Google's DeepMind keeps pinching talent from investment banks

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DeepMind, the Google artificial intelligence division that has just found a way to predict protein folding, is hiring. At the end of 2017, it had 700 staff, up from around 100 three years earlier. It currently has 58 jobs open, of which 20 are in London. Banks may want to get defensive - DeepMind has a habit of hiring their technology staff.

The latest DeepMind hire is Elena Buchatskaya, a former credit strat from Goldman Sachs. Buchatskaya joined Deepmind this month after three years at Goldman and two years at J.P. Morgan. She graduated from the Moscow Institute of Physics and Technology in 2010 and took an MA in economics and econometrics at Russia's new school. In moving to DeepMind, Buchatskaya appears to be pivoting away from finance.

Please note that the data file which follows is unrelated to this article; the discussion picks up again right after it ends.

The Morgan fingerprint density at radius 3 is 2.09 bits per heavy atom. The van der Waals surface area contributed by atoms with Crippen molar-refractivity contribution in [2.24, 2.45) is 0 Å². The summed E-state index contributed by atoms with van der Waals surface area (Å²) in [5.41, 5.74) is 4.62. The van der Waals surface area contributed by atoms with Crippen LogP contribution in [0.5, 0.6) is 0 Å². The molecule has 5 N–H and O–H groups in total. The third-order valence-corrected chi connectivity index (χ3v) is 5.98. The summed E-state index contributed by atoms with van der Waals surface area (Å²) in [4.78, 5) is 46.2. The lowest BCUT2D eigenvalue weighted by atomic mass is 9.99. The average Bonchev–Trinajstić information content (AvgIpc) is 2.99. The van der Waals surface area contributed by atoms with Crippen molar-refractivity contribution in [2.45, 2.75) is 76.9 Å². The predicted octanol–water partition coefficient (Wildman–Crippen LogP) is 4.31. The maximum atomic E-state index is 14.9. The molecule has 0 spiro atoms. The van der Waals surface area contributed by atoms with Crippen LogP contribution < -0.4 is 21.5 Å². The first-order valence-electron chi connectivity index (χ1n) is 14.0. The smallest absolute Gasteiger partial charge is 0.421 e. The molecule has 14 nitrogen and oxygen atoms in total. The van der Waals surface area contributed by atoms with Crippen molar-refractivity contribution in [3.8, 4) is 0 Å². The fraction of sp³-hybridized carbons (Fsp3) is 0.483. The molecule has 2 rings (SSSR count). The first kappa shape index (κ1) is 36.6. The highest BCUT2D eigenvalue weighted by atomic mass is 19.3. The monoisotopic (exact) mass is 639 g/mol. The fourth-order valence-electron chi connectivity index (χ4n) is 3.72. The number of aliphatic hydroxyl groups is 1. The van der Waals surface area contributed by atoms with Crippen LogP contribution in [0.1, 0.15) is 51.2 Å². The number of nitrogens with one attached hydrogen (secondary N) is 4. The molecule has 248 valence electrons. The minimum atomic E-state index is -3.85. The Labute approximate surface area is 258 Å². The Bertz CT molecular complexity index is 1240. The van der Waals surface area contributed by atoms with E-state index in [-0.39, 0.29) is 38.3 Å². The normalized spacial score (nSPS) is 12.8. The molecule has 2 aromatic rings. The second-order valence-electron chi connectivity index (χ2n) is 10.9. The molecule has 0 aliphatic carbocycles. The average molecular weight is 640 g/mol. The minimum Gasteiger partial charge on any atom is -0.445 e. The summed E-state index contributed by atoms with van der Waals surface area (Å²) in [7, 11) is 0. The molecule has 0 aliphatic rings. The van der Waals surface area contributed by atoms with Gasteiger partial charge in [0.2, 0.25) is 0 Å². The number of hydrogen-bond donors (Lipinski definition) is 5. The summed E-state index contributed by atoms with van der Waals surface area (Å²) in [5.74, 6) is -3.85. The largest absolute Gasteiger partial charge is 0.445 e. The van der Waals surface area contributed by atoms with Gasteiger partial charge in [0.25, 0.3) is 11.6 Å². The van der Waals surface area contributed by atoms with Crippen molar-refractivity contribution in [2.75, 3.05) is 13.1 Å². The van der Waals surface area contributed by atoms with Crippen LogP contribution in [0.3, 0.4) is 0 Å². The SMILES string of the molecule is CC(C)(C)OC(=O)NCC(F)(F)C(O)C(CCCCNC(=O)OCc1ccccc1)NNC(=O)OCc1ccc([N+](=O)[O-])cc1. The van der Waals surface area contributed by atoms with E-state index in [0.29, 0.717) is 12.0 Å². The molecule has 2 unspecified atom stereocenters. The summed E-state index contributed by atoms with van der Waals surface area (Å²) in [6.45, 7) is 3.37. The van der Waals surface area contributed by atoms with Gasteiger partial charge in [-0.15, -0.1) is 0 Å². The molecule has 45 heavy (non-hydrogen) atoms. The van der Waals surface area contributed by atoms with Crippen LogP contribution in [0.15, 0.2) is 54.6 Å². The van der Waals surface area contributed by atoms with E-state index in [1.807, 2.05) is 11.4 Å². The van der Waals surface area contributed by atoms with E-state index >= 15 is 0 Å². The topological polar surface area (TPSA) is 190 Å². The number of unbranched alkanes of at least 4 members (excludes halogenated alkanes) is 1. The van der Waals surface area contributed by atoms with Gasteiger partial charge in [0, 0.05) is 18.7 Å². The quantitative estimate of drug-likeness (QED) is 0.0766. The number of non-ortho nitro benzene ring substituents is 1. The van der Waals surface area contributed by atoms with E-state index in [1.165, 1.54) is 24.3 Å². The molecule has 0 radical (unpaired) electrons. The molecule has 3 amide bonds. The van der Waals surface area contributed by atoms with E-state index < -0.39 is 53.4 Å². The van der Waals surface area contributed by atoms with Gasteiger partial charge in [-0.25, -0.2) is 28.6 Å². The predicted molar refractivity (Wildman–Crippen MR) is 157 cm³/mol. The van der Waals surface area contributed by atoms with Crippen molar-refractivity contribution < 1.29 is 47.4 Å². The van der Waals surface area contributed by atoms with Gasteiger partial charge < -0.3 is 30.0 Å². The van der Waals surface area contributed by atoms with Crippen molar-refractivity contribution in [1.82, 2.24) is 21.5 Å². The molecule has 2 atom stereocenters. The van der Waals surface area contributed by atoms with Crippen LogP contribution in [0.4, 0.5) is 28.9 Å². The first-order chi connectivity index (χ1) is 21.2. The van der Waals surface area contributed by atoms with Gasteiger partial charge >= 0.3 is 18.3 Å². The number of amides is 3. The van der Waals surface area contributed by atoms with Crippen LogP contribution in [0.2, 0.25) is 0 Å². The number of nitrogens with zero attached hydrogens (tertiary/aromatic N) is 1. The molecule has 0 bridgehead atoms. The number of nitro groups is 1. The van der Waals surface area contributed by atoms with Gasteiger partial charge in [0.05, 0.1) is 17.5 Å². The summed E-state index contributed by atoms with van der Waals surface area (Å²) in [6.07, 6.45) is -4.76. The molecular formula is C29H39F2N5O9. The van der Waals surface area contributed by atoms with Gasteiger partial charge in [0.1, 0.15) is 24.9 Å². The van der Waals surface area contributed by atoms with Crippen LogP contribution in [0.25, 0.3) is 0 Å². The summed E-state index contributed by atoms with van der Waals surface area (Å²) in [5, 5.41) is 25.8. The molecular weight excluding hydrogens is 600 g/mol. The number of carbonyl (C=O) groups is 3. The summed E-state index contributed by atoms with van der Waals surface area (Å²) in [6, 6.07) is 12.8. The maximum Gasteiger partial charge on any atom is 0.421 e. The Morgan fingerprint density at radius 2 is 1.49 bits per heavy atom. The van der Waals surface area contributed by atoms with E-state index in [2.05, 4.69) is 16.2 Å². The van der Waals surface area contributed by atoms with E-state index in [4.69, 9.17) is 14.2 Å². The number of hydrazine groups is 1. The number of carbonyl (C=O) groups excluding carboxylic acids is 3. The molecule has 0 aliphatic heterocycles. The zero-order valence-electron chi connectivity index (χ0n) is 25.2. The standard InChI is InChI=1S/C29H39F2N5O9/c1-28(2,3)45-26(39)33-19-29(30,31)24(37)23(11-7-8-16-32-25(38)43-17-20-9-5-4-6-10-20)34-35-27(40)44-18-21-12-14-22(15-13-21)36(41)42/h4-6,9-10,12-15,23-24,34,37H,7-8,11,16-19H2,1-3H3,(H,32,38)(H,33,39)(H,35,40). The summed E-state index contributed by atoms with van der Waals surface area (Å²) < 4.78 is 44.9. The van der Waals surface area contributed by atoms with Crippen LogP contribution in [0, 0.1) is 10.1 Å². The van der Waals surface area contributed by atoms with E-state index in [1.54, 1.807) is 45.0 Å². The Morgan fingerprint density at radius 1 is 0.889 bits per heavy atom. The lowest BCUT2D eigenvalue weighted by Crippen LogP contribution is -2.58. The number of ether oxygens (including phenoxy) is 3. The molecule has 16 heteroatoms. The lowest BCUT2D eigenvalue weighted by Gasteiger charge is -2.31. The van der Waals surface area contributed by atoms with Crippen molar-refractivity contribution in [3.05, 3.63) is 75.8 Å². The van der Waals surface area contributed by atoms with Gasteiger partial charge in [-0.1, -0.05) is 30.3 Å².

She's not the only one. DeepMind has hired various people with a finance background in London, including a former J.P. Morgan software developer who's now working on its machine learning infrastructure, a former Goldman equities strat who's now working on the same TensorFlow team, and a quantitative analyst from Bank of America's model risk team who's now a research engineer at the Google subsidiary.

Notably, few of DeepMind's London finance hires have a PhD - most are simply qualified to masters level, even though DeepMind CEO Demis Hassabis said last year that 400 of his 700 staff were PhD qualified.

For the year ending in December 2017, DeepMind's UK wage bill was £201m, up from £105m the previous year. The company made an operating loss of £279m (up from £124m one year earlier) and paid an estimated £280k ($363k) per head.

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